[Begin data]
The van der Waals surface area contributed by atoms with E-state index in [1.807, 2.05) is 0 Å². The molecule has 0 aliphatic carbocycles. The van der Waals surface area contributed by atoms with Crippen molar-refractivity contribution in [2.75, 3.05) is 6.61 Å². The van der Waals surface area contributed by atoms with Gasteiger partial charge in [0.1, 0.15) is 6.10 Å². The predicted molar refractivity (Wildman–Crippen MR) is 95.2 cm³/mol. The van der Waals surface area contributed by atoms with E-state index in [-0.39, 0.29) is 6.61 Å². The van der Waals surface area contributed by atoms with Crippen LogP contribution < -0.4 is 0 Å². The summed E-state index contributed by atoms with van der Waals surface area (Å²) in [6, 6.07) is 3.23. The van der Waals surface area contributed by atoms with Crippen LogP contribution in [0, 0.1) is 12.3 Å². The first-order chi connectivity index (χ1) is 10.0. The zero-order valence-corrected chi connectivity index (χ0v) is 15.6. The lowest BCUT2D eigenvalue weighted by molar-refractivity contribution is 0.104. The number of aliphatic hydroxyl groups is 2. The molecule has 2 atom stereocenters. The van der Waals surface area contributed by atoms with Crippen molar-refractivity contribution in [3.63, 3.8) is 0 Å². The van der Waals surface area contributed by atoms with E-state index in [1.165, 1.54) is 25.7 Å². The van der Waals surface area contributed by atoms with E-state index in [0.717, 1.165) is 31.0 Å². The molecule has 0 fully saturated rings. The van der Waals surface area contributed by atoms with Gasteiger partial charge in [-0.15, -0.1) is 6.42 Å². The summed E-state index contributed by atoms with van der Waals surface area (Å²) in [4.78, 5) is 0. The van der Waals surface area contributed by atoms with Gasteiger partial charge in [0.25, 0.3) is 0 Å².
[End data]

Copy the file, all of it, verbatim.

The van der Waals surface area contributed by atoms with E-state index in [1.807, 2.05) is 0 Å². The molecule has 0 aliphatic carbocycles. The van der Waals surface area contributed by atoms with Crippen molar-refractivity contribution in [2.75, 3.05) is 6.61 Å². The van der Waals surface area contributed by atoms with Gasteiger partial charge in [0.1, 0.15) is 6.10 Å². The predicted molar refractivity (Wildman–Crippen MR) is 95.2 cm³/mol. The van der Waals surface area contributed by atoms with E-state index in [-0.39, 0.29) is 6.61 Å². The van der Waals surface area contributed by atoms with Crippen LogP contribution < -0.4 is 0 Å². The summed E-state index contributed by atoms with van der Waals surface area (Å²) in [6, 6.07) is 3.23. The van der Waals surface area contributed by atoms with Crippen LogP contribution in [0, 0.1) is 12.3 Å². The first-order chi connectivity index (χ1) is 10.0. The zero-order valence-corrected chi connectivity index (χ0v) is 15.6. The lowest BCUT2D eigenvalue weighted by molar-refractivity contribution is 0.104. The number of aliphatic hydroxyl groups is 2. The molecule has 2 atom stereocenters. The van der Waals surface area contributed by atoms with Crippen molar-refractivity contribution in [3.63, 3.8) is 0 Å². The van der Waals surface area contributed by atoms with E-state index in [1.165, 1.54) is 25.7 Å². The van der Waals surface area contributed by atoms with E-state index in [0.717, 1.165) is 31.0 Å². The molecule has 0 fully saturated rings. The van der Waals surface area contributed by atoms with Gasteiger partial charge in [-0.15, -0.1) is 6.42 Å². The summed E-state index contributed by atoms with van der Waals surface area (Å²) in [4.78, 5) is 0. The van der Waals surface area contributed by atoms with Gasteiger partial charge in [0.25, 0.3) is 0 Å².